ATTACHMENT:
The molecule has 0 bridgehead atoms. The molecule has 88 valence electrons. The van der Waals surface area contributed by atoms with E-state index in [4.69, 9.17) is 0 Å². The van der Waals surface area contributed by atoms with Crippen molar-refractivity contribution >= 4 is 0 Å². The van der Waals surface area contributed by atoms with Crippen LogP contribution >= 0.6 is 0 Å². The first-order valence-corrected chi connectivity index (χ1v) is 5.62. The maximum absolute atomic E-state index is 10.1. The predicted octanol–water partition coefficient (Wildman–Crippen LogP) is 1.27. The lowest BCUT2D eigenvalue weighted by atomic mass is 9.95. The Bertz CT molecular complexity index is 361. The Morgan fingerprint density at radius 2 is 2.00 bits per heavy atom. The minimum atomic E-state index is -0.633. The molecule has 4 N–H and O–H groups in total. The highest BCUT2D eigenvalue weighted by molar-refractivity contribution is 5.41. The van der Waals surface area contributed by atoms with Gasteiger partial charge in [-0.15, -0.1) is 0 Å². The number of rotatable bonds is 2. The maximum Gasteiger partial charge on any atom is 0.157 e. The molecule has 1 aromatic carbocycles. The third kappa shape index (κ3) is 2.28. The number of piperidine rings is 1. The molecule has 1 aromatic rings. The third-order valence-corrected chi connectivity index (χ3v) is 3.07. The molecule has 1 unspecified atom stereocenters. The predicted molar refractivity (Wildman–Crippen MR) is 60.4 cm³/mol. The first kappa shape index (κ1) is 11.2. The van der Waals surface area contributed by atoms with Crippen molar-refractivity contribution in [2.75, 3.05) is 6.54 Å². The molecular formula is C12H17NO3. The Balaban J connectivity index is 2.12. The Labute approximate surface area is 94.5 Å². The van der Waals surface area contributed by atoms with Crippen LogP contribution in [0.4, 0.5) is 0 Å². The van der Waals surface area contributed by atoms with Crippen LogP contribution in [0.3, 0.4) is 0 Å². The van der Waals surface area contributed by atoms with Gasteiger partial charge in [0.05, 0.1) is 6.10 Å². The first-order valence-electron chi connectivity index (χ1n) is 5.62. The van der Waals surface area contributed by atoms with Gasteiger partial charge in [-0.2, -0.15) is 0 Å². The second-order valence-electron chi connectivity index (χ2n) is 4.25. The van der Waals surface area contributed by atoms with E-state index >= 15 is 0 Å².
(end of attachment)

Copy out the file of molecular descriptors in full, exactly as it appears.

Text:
The molecule has 0 bridgehead atoms. The molecule has 88 valence electrons. The van der Waals surface area contributed by atoms with E-state index in [4.69, 9.17) is 0 Å². The van der Waals surface area contributed by atoms with Crippen molar-refractivity contribution >= 4 is 0 Å². The van der Waals surface area contributed by atoms with Crippen LogP contribution >= 0.6 is 0 Å². The first-order valence-corrected chi connectivity index (χ1v) is 5.62. The maximum absolute atomic E-state index is 10.1. The predicted octanol–water partition coefficient (Wildman–Crippen LogP) is 1.27. The lowest BCUT2D eigenvalue weighted by atomic mass is 9.95. The Bertz CT molecular complexity index is 361. The Morgan fingerprint density at radius 2 is 2.00 bits per heavy atom. The minimum atomic E-state index is -0.633. The molecule has 4 N–H and O–H groups in total. The highest BCUT2D eigenvalue weighted by molar-refractivity contribution is 5.41. The van der Waals surface area contributed by atoms with Gasteiger partial charge in [-0.15, -0.1) is 0 Å². The number of rotatable bonds is 2. The maximum Gasteiger partial charge on any atom is 0.157 e. The molecule has 1 aromatic carbocycles. The third kappa shape index (κ3) is 2.28. The number of piperidine rings is 1. The molecule has 1 aromatic rings. The third-order valence-corrected chi connectivity index (χ3v) is 3.07. The molecule has 1 unspecified atom stereocenters. The predicted molar refractivity (Wildman–Crippen MR) is 60.4 cm³/mol. The first kappa shape index (κ1) is 11.2. The van der Waals surface area contributed by atoms with Crippen molar-refractivity contribution in [2.75, 3.05) is 6.54 Å². The molecular formula is C12H17NO3. The Balaban J connectivity index is 2.12. The Labute approximate surface area is 94.5 Å². The van der Waals surface area contributed by atoms with Crippen LogP contribution in [0.4, 0.5) is 0 Å². The van der Waals surface area contributed by atoms with Crippen LogP contribution in [0.3, 0.4) is 0 Å². The van der Waals surface area contributed by atoms with Gasteiger partial charge in [0.05, 0.1) is 6.10 Å². The first-order valence-electron chi connectivity index (χ1n) is 5.62. The van der Waals surface area contributed by atoms with Gasteiger partial charge in [-0.2, -0.15) is 0 Å². The second-order valence-electron chi connectivity index (χ2n) is 4.25. The van der Waals surface area contributed by atoms with E-state index >= 15 is 0 Å².